Huge fissure opens on Hawaiian volcano; some defy evacuation order | WHAT REALLY HAPPENED

Huge fissure opens on Hawaiian volcano; some defy evacuation order

A massive new fissure opened on Hawaii's Kilauea volcano, hurling bursts of rock and magma with an ear-piercing screech on Sunday as it threatened nearby homes within a zone where authorities had just ordered an evacuation.

The fissure, a vivid gouge of magma with steam and smoke pouring out both ends, was the 17th to open on the volcano since it began erupting on May 3. Dozens of homes have been destroyed and hundreds of people forced to evacuate in the past 10 days.

As seen from a helicopter, the crack appeared to be about 1,000 feet (300 meters) long and among the largest of those fracturing the side of Kilauea, a 4,000-foot-high (1,200-meter-high) volcano with a lake of lava at its summit.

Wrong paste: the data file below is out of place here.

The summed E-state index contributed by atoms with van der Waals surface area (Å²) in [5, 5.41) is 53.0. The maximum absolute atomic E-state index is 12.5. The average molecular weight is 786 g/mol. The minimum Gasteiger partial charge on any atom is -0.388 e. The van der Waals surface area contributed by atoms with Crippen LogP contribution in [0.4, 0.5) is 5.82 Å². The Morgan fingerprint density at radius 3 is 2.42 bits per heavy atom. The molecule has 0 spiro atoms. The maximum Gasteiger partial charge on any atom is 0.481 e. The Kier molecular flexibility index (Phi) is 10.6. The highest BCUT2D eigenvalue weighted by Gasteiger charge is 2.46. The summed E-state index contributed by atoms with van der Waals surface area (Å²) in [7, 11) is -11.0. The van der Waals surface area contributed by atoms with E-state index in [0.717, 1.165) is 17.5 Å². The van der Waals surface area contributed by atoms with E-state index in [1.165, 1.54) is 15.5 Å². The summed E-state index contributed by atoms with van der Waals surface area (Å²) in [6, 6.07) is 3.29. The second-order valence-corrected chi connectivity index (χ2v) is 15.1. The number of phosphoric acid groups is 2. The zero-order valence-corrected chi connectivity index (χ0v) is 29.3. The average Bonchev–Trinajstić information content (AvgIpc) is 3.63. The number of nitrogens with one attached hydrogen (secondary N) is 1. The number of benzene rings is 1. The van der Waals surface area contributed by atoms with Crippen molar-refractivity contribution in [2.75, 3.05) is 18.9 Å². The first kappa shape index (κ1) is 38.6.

"It is a near-constant roar akin to a full-throttle 747 interspersed with deafening, earth-shattering explosions that hurtle 100-pound (45-kg) lava bombs 100 feet (30 meters) into the air," said Mark Clawson, 64, who lives uphill from the latest fissure and so far is defying an evacuation order.

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